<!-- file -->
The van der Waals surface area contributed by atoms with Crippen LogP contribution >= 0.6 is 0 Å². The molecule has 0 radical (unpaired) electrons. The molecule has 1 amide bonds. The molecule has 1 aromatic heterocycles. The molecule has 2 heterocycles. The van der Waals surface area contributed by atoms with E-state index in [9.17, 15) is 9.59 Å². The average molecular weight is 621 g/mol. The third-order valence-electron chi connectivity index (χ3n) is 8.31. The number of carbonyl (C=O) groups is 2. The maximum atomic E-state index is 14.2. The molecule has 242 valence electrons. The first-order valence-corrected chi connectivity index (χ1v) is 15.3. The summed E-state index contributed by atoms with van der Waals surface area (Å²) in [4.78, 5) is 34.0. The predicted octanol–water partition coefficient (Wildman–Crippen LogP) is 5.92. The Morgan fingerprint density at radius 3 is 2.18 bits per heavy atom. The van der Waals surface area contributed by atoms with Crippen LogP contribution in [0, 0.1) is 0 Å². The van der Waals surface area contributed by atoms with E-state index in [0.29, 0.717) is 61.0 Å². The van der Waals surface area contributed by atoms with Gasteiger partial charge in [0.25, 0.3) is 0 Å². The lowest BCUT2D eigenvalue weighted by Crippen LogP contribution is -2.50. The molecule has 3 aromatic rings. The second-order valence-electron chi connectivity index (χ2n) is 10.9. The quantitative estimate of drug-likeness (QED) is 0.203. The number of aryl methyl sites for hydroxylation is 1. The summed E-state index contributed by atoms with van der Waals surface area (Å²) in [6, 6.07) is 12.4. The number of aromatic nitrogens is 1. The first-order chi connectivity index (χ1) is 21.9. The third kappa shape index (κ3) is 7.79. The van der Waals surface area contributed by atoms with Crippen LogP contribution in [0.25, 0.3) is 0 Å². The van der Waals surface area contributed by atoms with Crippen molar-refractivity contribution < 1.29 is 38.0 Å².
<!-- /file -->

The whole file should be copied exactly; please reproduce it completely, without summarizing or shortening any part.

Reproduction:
The van der Waals surface area contributed by atoms with Crippen LogP contribution >= 0.6 is 0 Å². The molecule has 0 radical (unpaired) electrons. The molecule has 1 amide bonds. The molecule has 1 aromatic heterocycles. The molecule has 2 heterocycles. The van der Waals surface area contributed by atoms with E-state index in [9.17, 15) is 9.59 Å². The average molecular weight is 621 g/mol. The third-order valence-electron chi connectivity index (χ3n) is 8.31. The number of carbonyl (C=O) groups is 2. The maximum atomic E-state index is 14.2. The molecule has 242 valence electrons. The first-order valence-corrected chi connectivity index (χ1v) is 15.3. The summed E-state index contributed by atoms with van der Waals surface area (Å²) in [4.78, 5) is 34.0. The predicted octanol–water partition coefficient (Wildman–Crippen LogP) is 5.92. The Morgan fingerprint density at radius 3 is 2.18 bits per heavy atom. The van der Waals surface area contributed by atoms with Crippen LogP contribution in [0, 0.1) is 0 Å². The van der Waals surface area contributed by atoms with E-state index in [0.29, 0.717) is 61.0 Å². The van der Waals surface area contributed by atoms with Gasteiger partial charge in [0.25, 0.3) is 0 Å². The lowest BCUT2D eigenvalue weighted by Crippen LogP contribution is -2.50. The molecule has 3 aromatic rings. The second-order valence-electron chi connectivity index (χ2n) is 10.9. The quantitative estimate of drug-likeness (QED) is 0.203. The number of aryl methyl sites for hydroxylation is 1. The summed E-state index contributed by atoms with van der Waals surface area (Å²) in [6, 6.07) is 12.4. The number of aromatic nitrogens is 1. The first-order chi connectivity index (χ1) is 21.9. The third kappa shape index (κ3) is 7.79. The van der Waals surface area contributed by atoms with Crippen LogP contribution in [0.25, 0.3) is 0 Å². The van der Waals surface area contributed by atoms with Crippen molar-refractivity contribution < 1.29 is 38.0 Å².